2 June 2008

I wondered in this post why organised Cornish nationalism was not responding to Labour’s pauperisation of the poor. The government has since helped most of those affected but pro rata there are still nearly 10 000 people in Cornwall who have been only half-helped.

Consider also:

How many people in Cornwall are in fuel poverty, households where gas and electricity cost more than ten percent of income? How many people in Cornwall with low incomes are on prepayment meters which charge more for heating and cooking fuel than direct debit payments? How many, in rural places without mains gas, are paying heavily for heating oil? Of course these questions affect people all over Britain not just Cornwall and, apart from the prepayment issue, are not easily and immediately solvable by a national government without vast subsidies.

These are real life questions which affect the everyday life of too many in Cornwall. They are not remote questions, not issues in the far past, they are current, they are about real life now for people here.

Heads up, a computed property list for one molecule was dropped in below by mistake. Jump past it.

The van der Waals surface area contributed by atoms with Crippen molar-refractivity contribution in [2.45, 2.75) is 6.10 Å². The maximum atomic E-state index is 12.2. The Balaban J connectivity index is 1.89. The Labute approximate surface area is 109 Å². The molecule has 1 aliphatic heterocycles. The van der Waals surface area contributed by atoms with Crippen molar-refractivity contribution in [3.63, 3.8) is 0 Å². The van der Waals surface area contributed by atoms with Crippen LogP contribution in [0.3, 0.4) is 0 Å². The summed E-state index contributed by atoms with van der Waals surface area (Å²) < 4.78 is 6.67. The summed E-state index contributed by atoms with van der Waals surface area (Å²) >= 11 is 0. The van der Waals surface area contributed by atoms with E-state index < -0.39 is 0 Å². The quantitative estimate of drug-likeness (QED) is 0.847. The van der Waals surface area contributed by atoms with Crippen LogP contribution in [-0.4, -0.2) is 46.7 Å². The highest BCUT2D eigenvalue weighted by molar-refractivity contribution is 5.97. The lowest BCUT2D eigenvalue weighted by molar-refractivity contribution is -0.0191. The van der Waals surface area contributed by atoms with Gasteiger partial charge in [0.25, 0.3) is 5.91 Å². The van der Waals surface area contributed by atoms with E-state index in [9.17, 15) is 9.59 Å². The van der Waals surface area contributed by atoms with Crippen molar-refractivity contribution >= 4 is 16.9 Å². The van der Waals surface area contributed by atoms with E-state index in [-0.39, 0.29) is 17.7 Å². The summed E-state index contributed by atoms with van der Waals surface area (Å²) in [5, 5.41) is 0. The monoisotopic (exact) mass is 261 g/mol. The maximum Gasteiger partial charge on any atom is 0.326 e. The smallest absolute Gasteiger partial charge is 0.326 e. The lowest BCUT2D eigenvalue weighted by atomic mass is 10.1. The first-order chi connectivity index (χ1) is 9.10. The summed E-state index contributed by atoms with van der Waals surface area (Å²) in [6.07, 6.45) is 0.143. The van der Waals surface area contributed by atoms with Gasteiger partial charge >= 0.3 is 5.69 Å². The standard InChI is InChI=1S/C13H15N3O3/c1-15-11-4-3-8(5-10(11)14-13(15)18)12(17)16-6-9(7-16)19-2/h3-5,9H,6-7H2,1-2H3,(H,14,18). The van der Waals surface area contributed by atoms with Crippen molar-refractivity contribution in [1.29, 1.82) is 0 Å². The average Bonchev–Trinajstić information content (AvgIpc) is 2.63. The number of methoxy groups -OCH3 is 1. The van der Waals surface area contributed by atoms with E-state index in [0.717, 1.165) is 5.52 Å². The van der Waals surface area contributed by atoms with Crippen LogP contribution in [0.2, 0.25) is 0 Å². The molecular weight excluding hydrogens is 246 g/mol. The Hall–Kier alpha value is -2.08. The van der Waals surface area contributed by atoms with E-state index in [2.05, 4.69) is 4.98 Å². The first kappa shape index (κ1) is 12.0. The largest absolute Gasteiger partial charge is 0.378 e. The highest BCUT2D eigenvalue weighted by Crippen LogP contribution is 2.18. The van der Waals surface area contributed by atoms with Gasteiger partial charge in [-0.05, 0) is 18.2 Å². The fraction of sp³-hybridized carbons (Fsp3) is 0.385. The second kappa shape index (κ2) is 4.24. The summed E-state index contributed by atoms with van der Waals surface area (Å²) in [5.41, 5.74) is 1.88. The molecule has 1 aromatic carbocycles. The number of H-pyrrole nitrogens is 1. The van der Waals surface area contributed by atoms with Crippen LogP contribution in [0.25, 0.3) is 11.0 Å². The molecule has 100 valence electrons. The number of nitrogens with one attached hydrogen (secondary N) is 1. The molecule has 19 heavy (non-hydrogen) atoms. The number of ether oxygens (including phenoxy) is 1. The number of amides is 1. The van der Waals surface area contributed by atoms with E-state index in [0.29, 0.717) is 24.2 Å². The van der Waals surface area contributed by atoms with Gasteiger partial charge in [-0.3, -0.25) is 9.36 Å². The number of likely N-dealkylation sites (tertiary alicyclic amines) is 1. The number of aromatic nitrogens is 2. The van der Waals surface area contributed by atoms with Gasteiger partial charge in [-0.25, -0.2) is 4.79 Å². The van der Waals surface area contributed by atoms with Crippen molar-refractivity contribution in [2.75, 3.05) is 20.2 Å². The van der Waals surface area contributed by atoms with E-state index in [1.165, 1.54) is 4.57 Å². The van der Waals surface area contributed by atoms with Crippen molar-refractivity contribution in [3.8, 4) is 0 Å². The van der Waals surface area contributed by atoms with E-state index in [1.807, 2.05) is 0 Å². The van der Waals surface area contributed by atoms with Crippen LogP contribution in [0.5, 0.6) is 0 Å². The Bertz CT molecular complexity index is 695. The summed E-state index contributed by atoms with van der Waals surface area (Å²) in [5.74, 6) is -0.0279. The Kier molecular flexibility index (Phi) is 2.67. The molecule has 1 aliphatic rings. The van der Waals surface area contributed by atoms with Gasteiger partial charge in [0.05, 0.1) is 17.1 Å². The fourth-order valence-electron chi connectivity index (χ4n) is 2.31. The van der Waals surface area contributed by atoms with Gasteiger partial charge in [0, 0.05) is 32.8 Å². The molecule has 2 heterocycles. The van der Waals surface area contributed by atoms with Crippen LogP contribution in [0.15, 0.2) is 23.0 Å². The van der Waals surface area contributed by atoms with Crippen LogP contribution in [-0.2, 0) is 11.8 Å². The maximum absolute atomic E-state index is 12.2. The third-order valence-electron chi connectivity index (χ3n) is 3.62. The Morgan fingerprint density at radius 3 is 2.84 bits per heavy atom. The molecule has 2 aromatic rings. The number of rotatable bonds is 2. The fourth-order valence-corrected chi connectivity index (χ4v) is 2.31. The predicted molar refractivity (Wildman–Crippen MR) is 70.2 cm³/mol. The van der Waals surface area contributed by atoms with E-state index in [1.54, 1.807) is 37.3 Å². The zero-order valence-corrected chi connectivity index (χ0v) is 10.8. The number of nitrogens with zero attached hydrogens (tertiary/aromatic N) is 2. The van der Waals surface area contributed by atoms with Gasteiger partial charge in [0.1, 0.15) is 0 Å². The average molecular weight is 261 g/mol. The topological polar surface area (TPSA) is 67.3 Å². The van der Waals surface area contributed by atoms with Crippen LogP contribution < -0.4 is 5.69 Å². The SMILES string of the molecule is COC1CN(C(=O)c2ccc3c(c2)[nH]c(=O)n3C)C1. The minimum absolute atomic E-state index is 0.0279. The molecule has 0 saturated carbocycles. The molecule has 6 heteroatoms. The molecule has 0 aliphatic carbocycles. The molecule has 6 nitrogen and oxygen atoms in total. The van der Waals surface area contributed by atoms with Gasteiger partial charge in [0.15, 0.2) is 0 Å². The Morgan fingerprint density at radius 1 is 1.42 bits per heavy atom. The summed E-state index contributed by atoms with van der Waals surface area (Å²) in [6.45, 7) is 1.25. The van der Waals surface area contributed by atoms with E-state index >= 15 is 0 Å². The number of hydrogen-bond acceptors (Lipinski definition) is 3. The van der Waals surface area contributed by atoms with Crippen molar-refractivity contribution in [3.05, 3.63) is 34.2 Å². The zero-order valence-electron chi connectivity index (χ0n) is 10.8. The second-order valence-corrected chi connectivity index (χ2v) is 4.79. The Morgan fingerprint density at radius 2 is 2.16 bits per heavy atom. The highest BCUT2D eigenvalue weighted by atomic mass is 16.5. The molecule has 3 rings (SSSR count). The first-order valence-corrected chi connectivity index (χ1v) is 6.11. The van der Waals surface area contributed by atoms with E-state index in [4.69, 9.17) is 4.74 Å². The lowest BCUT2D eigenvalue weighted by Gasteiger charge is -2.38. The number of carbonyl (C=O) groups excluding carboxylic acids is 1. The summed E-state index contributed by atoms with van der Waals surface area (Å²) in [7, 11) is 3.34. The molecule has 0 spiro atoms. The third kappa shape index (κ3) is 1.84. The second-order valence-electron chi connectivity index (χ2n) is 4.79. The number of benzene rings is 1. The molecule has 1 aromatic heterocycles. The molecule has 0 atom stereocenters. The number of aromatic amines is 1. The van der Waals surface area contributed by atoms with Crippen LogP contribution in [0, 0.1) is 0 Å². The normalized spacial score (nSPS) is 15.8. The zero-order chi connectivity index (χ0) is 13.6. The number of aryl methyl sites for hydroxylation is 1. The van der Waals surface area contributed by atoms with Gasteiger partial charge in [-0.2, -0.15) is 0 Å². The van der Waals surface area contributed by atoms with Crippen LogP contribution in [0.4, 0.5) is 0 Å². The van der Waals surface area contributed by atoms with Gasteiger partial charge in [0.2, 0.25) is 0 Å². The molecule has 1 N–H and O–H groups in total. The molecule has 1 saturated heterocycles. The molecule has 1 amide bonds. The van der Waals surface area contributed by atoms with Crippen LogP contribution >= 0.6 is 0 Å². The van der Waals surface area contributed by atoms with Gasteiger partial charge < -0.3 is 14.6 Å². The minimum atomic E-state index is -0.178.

Now another small entertainment. Using your knowledge, skill, and judgement, which of these do you think best represents the present overall position:

(a) Yes, organised Cornish nationalism and the Cornish nationalist websites collectively – the Cornish nationalist movement, if you will – are aroused and publicly campaigning hard on these issues, fiery with denunciation, and gung ho with ideas for remedies


(b) No, they’re saying nothing, zilch, nada, sod all, not a sausage.

(Of course, individual nationalists may be engaged with these issues.)

My own view is that the government should immediately urge the companies to eradicate completely the higher differential price charged to domestic customers, mainly among the poorest in our country, for prepayment meter fuel; and if urging does not speedily work, a way should be found to outlaw it.